PRETORIA, The South African government and the Eswatini government has concluded public consultations to review a treaty between the two countries on the development and utilisation of the water resources of the Komati River Basin.
The treaty is being reviewed through the Joint Water Commission (JWC) between the Republic of South Africa and the Kingdom of Eswatini in order to broaden the scope of work of the Komati Basin Water Authority (KOBWA). This will enable the authority to complement and enhance efforts towards the provision of water management related services by the two countries.
The first public consultation took place on March 2 in Malelane, Mpumalanga, and the second was held in the Kingdom of Eswatini on March 9.
KOBWA is an international organisation formed by South Africa and Eswatini to manage operations and maintenance of the Driekoppies Dam (in SA) and Maguga Dam (in Eswatini).
The organisation has been responsible for designing, constructing, operating and maintaining the Maguga and Driekoppies Dams, as well as associated infrastructure, which was constructed mainly to provide assurance of water supply for irrigation purposes in both member States.
Addressing delegates and stakeholders during public consultations, South Africa’s Department of Water and Sanitation’s Chief Director for International Water and Sanitation Corporation, Duduzile Mthembu, called for concerted collaborations to foster transboundary relations.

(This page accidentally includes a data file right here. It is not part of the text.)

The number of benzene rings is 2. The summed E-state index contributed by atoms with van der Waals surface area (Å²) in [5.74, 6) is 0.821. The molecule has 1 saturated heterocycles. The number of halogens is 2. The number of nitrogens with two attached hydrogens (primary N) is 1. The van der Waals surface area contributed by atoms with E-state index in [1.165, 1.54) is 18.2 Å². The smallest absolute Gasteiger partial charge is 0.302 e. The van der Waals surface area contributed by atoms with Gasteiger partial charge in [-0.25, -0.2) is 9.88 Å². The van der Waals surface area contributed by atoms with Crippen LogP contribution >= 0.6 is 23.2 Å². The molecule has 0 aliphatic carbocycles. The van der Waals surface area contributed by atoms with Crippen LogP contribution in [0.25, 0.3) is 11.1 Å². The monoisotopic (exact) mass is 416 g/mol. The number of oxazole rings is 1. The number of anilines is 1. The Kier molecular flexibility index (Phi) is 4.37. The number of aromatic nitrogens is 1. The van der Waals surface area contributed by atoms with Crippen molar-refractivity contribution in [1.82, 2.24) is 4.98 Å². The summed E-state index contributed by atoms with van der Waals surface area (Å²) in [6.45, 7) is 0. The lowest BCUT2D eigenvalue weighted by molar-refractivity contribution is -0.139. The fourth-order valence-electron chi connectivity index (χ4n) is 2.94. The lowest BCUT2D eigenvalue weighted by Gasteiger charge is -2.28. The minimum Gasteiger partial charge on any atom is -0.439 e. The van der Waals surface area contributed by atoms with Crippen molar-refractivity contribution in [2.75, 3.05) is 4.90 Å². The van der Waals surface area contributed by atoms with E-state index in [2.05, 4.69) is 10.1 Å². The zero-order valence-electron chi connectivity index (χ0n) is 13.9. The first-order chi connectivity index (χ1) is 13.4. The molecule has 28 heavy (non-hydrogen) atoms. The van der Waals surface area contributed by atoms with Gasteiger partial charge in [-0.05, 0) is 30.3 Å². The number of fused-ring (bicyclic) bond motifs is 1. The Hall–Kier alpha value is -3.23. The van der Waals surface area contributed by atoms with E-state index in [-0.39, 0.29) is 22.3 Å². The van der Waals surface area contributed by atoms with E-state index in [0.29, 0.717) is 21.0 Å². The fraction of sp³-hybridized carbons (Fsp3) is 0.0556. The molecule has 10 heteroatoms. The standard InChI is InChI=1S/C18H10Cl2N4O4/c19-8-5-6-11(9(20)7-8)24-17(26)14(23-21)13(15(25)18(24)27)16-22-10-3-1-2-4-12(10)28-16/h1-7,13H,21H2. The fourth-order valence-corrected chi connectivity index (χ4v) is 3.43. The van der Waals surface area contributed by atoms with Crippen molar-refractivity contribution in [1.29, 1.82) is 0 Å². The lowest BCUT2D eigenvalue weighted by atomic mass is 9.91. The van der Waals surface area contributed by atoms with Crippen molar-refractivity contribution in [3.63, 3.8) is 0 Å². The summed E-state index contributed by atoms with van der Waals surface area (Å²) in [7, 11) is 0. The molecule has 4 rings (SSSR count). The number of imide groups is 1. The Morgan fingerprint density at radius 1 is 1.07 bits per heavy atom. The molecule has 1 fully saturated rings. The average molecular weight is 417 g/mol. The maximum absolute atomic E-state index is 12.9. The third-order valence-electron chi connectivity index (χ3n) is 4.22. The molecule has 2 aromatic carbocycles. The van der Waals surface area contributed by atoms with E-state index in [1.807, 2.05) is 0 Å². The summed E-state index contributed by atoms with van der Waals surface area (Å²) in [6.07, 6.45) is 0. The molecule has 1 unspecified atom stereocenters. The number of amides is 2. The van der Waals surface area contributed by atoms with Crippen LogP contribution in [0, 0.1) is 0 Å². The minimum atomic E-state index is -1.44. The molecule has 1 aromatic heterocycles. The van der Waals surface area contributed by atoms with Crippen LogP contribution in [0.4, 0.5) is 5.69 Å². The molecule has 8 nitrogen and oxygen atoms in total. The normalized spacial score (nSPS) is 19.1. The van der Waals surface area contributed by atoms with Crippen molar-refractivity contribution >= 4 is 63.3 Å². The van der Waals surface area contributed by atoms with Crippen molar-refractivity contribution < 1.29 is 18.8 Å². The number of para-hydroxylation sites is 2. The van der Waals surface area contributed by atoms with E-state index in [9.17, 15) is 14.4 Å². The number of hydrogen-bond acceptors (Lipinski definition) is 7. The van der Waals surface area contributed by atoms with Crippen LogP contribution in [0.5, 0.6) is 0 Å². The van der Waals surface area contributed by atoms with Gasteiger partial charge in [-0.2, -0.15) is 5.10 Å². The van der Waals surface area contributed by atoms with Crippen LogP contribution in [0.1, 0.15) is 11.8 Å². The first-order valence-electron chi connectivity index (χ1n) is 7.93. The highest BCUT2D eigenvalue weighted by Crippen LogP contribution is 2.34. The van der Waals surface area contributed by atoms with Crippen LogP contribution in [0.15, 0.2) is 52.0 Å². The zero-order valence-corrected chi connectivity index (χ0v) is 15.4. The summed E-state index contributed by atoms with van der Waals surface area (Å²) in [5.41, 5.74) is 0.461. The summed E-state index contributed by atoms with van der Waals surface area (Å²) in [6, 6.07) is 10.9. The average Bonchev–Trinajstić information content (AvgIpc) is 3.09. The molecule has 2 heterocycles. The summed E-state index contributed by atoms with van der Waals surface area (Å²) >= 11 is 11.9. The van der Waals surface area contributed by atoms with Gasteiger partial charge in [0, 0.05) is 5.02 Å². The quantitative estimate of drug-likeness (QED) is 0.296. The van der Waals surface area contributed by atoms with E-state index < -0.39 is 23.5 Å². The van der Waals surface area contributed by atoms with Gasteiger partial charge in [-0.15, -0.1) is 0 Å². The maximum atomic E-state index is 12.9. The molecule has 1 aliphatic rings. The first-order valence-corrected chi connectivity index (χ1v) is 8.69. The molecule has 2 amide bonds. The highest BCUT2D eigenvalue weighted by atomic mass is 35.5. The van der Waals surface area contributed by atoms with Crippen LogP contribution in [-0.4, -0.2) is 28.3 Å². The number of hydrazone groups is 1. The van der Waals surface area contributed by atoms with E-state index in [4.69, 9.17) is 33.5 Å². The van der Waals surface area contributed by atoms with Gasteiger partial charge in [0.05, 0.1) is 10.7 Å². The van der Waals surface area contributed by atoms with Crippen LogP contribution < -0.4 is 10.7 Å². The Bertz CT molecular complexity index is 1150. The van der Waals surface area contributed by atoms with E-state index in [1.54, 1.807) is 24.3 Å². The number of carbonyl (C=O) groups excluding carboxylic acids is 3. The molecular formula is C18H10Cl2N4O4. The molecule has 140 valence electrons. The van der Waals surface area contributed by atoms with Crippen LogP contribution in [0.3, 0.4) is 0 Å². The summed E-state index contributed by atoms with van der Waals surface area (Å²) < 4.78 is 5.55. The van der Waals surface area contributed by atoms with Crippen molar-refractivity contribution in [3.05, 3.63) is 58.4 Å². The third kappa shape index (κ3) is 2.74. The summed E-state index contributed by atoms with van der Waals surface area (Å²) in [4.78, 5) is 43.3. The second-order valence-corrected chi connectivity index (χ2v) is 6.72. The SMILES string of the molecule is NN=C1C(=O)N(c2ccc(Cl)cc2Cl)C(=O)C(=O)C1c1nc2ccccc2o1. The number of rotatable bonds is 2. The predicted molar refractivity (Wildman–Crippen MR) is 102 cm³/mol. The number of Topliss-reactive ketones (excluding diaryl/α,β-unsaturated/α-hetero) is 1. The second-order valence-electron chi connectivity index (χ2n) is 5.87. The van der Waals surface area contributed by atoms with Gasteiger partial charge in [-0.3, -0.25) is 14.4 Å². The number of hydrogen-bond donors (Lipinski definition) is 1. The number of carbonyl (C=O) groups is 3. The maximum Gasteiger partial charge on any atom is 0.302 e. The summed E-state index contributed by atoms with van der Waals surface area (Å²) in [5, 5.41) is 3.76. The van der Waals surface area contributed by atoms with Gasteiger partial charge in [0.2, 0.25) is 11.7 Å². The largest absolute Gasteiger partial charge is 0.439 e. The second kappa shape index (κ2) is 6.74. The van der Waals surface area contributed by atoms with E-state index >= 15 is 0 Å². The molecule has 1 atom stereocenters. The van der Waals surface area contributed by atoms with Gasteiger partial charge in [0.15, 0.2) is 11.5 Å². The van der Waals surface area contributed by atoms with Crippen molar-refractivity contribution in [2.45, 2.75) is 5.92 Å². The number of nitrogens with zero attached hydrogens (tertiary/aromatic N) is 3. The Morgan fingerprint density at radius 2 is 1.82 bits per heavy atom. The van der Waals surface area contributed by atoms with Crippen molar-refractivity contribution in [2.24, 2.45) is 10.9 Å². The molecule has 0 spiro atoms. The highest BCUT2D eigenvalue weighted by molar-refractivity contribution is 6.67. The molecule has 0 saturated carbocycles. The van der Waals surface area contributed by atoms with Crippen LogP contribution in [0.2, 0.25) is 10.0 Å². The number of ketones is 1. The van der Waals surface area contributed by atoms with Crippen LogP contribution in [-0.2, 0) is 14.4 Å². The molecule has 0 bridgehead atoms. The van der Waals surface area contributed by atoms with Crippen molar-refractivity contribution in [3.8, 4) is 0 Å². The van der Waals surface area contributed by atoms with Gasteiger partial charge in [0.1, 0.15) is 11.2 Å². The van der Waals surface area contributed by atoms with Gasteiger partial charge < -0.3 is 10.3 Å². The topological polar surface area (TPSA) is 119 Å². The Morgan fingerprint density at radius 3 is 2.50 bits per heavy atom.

“The Komati River Basin Treaty was signed in 1992, with a focus on design, construction, operation and maintenance of the Maguga Dam, in Eswatini and the Driekoppies Dam in Schoemansdal, South Africa.
“It is through the treaty that we have seen the successful completion of the construction of the two dams. We now have to consider other avenues to look into broadening the scope of the treaty and thus ensure water security in both countries,” Mthembu said.
Echoing Mthembu’s sentiments, KOBWA Chief Executive Officer, Trevor Shongwe, affirmed that the effects of climate change – which often result in drought and severe flooding – require innovative thinking and adaptation measures.
“We have seen how floods have wrecked people’s livelihoods and the damage caused to the environment. The review of this treaty should enable all of us to proactively curb or prevent the dire effects of climate change,” Shongwe said.
Stakeholders who attended the public consultations in the two countries included small-scale farmers, irrigation boards, and catchment agencies, amongst others.
The treaty under review can be found on the KOBWA website www.kobwa.co.za and inputs can be sent through email on firstname.lastname@example.org until March 31.
Source: Nam News Network